4 Things People Are Saying About Indiana’s New ‘Anti-Gay’ Law

Photo by Chip Somodevilla/Getty Images

Chip Somodevilla/Getty Images

“Today I signed the Religious Freedom Restoration Act, because I support the freedom of religion for every Hoosier of every faith,” said Gov. Mike Pence of Indiana on Thursday, according to the Indy Star. “The Constitution of the United States and the Indiana Constitution both provide strong recognition of the freedom of religion but today, many people of faith feel their religious liberty is under attack by government action,” he said. Tomorrow, members of the LGBT community turned away by businesses — something reminiscent of apartheid and the segregated south — will likely feel under attack themselves.

The decision made by Pence brought on a great many responses across political, social, sports, and even Hollywood spheres. The breadth of the response is appropriate, given the expansive group of people who will be affected, and the trend seen in recent years of justifying exclusionary and prejudicial practices with religion. Arizona had a similar bill in its legislature, however Gov. Janice Brewer vetoed the bill, stating that she did not believe it was truly being passed in response to real problems being faced by religious individuals protecting their liberty, but instead that it was “broadly worded and could result in unintended and negative consequences,” and had the “potential to create more problems than it purports to solve.” She was likely also concerned by the potential loss of major business interests within her state, and the economic impact unfriendly relations with the Super Bowl Host Committee and Major League Baseball would have on it.

Gov. Pence does not appear to share the same concerns, despite similar feedback from many businesses, groups, and sports interests. Let’s take a look at a few.

The tech industry

Salesforce CEO Marc Benioff tweeted that his business would be avoiding the state in protest of the new policy, and he’s been quite vocal in calling on others in the technology industry to boycott and publicly call out Indiana for its law change.

In a phone interview with re/code, Benioff stated that Salesforce “made significant investments in Indiana.” He went on to add, “We run major marketing events and conferences there. We’re a major source of income and revenue to the state of Indiana, but we simply cannot support this kind of legislation.” CoFounder of Paypal, Max Levchin, voiced his own concern on the legislation:

Jeremy Stoppelman, CEO of Yelp Inc., published an open letter on Yelp’s Official Blog emphasizing that future business would be threatened by the law. He called the idea that Yelp would “create, maintain, or expand a significant business presence” in a state with a law like Indiana’s “unconscionable.” He also “encourage[d]” other states looking at passing their own laws to rethink the idea, adding a parenthetical, “We’re looking at you, Arkansas.”

I hope that in the future the legislatures in the nineteen states that have these laws on the books will reconsider their actions,” wrote Stoppelman. “In the mean time, Yelp will make every effort to expand its corporate presence only in states that do not have these laws allowing for discrimination.”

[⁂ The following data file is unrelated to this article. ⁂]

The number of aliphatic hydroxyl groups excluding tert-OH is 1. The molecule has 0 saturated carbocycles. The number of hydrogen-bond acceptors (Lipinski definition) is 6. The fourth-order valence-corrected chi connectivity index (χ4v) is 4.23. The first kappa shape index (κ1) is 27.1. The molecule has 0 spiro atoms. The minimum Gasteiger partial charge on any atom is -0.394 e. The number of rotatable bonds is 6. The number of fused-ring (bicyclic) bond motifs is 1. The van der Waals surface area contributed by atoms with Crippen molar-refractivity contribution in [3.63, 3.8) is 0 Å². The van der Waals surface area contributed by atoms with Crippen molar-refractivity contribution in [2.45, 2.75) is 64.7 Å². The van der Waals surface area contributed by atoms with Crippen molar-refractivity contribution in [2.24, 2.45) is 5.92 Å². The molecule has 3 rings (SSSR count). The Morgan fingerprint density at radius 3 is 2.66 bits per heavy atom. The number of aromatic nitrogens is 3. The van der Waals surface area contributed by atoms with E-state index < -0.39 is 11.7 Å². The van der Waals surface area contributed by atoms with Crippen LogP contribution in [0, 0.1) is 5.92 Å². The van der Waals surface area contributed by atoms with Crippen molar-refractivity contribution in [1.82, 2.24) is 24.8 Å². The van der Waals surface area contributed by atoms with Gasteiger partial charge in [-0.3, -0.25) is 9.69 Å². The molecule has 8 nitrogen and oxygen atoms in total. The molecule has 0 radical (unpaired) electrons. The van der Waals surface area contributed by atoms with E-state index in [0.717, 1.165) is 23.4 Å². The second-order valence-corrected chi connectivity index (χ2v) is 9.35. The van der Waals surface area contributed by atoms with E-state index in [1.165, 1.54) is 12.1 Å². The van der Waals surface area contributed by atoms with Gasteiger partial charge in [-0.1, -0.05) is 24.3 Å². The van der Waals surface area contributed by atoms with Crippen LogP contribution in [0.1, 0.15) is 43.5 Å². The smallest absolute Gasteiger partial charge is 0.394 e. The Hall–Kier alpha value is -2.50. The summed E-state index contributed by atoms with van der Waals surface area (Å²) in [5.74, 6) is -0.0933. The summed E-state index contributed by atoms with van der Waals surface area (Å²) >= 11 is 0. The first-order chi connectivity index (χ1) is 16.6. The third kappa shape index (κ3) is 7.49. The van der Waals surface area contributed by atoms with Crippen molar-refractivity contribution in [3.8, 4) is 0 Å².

The gaming industry has also made its feelings known. An enormous video-gaming convention, Gen Con, which has been a regular staple in Indianapolis for more than 10 years and attracts over 56,000 visitors, published a letter to Pence, warning that “legislation that could allow for refusal of service or discrimination against our attendees will have a direct negative impact on the state’s economy, and will factor into our decision making on hosting the convention in the state of Indiana in future years.” He also reminded the governor that the yearly economic impact totaled over $50 million.

Other businesses which may consider pulling their involvement out of Indiana include Lilly, Disciples of Christ, and the City and County of San Francisco. Think Progress is keeping a running updated total.


The National Collegiate Athletic Association, another economic contributor to the state, published a statement on Thursday, adding its own concern. “Moving forward, we intend to closely examin the implications of this bill and how it might affect future events,” stated Mark Emmert, president of the NCAA. “We are especially concerned about how this legislation could affect our student-athletes and employees.”

This is a concern shared by those students, and vocalized Jason Collins — the first openly gay active NBA player — on twitter:


As a liberal bastion, it’s unsurprising that San Francisco’s political leaders have been critical of Indiana’s law change. Both current Mayor Edwin Lee and former Mayor and Lt. Gov. Gavin Newsom tweeted about the bill’s signature, with Newsom praising the response of local businesses:


And while the bill had Republican support in the state Congress of Indiana, Senate Minority Leader Tim Lanane (D) was openly critical of the passage. “Although not unexpected, it is still extremely disappointing that Governor Pence endorses this out-of-touch, discriminatory legislation,” said Lanane, adding that it “portrayed out state as intolerant, unfriendly, and backwards,” according to the Indy Star.

Hillary Clinton, the largest contender for Democratic candidate in 2016’s presidential election, has made her own feelings known, expressing sorrow at where the nation currently stands on same-sex rights:



There has also been input from a huge number of celebrities, including, but not limited to Ashton Kutcher asking if Indiana’s businesses would also be allowed to ban Jews, and Miley Cyrus calling Pence “an asshole.” Some of the best samples included below:


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